I have officially begun the renovation of what is to be known as my Apache Project. It started as a three bed, one bath singele family home built in 1959. It is a concrete slab, cinder block home that needs A LOT of work. I am diving into the deep end on this one and am looking forward to learning a lot about rehabbing and managing a project of this magnitude.
I paid $26,347 for this home and comped it out for and ARV of roughly $110,000 given the neighborhood and similar properties in the area. I estimated that it would take about $60,000 to bring it up to a sellable condition. If estimates prove to be correct, after closing costs, we should be able to net a little over $10,000 profit.
Unfortunately, now that I have begun to peel back the curtains on this home, there are a lot of structural issues that I didn’t see that are going to need to be fixed in order to be able to sell. I am going to have to have a framer come out and solidify that framework and make sure everything is on the up and up.
Having said that, this opens up the opportunity for me to re-arrange the layout of the home a bit and make it flow a little better.
The first week or so for me has been all about getting in contact with all of the people that I am going to need to come through the house and do repairs. I plan on doing some of the work myself in order to save some on labor costs, but am going to weigh that against the time it will take me compared to what a professional would take.
So far I have talked to plumbers, sheetrockers, electricians, cabinet guys, landscapers and floor installers.
The numbers so far are in line with what I had estimated, and some are even coming in less than what I had anticipated.
I haven’t gotten in contact with a framer yet, and know that that is going to cost me a pretty penny to fix all the problems with the framework inside the home. There is water damage and termite damage, and sagging in the roof. Yay!
Considering that asbestos was found in the house, this has gone a lot smoother than I expected. The house was not built by someone who was proficient, and the sheetrock has just peeled right off of the walls. The ceiling in many places was about to fall down anyway, and so that has been pretty painless as well.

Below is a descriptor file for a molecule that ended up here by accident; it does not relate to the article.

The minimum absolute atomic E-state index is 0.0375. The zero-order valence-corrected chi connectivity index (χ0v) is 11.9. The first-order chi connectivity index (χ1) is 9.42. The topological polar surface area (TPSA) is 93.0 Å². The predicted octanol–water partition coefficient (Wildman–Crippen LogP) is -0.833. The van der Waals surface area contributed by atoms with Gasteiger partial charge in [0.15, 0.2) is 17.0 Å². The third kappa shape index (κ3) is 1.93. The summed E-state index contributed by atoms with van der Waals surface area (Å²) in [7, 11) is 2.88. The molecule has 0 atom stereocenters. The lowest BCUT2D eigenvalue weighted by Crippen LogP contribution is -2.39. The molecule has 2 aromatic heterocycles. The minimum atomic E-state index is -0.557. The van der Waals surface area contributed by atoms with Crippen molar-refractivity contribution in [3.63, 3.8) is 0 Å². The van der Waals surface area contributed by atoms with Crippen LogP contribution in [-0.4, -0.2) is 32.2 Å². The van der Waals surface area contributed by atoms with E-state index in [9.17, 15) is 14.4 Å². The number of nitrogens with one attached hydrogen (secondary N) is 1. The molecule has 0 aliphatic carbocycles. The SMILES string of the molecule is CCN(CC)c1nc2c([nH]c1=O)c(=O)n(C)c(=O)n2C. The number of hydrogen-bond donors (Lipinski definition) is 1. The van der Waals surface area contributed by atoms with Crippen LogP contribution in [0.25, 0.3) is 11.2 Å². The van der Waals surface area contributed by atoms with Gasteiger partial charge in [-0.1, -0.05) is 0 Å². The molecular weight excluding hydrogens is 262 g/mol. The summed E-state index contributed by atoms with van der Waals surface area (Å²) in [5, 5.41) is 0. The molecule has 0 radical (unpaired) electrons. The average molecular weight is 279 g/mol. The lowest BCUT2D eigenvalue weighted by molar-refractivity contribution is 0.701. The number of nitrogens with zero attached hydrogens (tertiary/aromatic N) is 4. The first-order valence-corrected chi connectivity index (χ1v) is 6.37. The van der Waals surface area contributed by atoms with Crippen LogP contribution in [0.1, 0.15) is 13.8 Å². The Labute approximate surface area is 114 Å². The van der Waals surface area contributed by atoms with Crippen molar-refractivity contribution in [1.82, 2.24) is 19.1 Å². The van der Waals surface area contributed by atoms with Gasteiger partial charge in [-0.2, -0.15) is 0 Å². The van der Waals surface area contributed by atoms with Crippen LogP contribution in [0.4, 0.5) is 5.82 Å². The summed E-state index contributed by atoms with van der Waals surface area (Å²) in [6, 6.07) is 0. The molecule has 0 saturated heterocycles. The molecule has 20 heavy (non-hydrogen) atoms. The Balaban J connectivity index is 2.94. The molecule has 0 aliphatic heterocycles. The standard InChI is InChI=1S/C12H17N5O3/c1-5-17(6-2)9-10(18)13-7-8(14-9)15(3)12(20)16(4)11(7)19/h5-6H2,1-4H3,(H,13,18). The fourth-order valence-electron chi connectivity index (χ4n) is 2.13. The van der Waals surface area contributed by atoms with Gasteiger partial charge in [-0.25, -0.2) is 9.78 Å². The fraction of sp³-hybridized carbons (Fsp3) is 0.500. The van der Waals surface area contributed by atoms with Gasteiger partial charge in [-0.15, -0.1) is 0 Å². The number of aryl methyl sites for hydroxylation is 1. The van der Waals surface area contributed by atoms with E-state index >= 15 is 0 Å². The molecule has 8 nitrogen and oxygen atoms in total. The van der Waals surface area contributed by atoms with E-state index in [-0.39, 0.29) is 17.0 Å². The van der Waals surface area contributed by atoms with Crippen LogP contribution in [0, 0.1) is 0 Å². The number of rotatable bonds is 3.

I am treating this project as a great learning experience and am trying to meet as many contractors as I possibly can in my area.
So far I have met quite a few helpful individuals who have given me harsh realizations (which is exactly what I want), and have taken time out of their days to chat with me about what they think would need to be done to the house in order for it to be the best it can be.
I am trying to stay positive right now, knowing that I may have bit off more than I can chew, but realizing that this is a long road that I am traveling down and am just at the starting line.
Onward and upward
Next week for me is a short one, as we are going out of town to visit family. I need to cram a lot of stuff into two days. Most important next step for me right now is getting a framer out to look at the house and see all that is going to need to be done to bolster the roof and fix all the rotten pieces of wood that used to be the walls.
I am going to take a long look at how I can create a new layout to make a more efficient use of the space in the home and add a washer/dryer somewhere.
Wish me luck!!!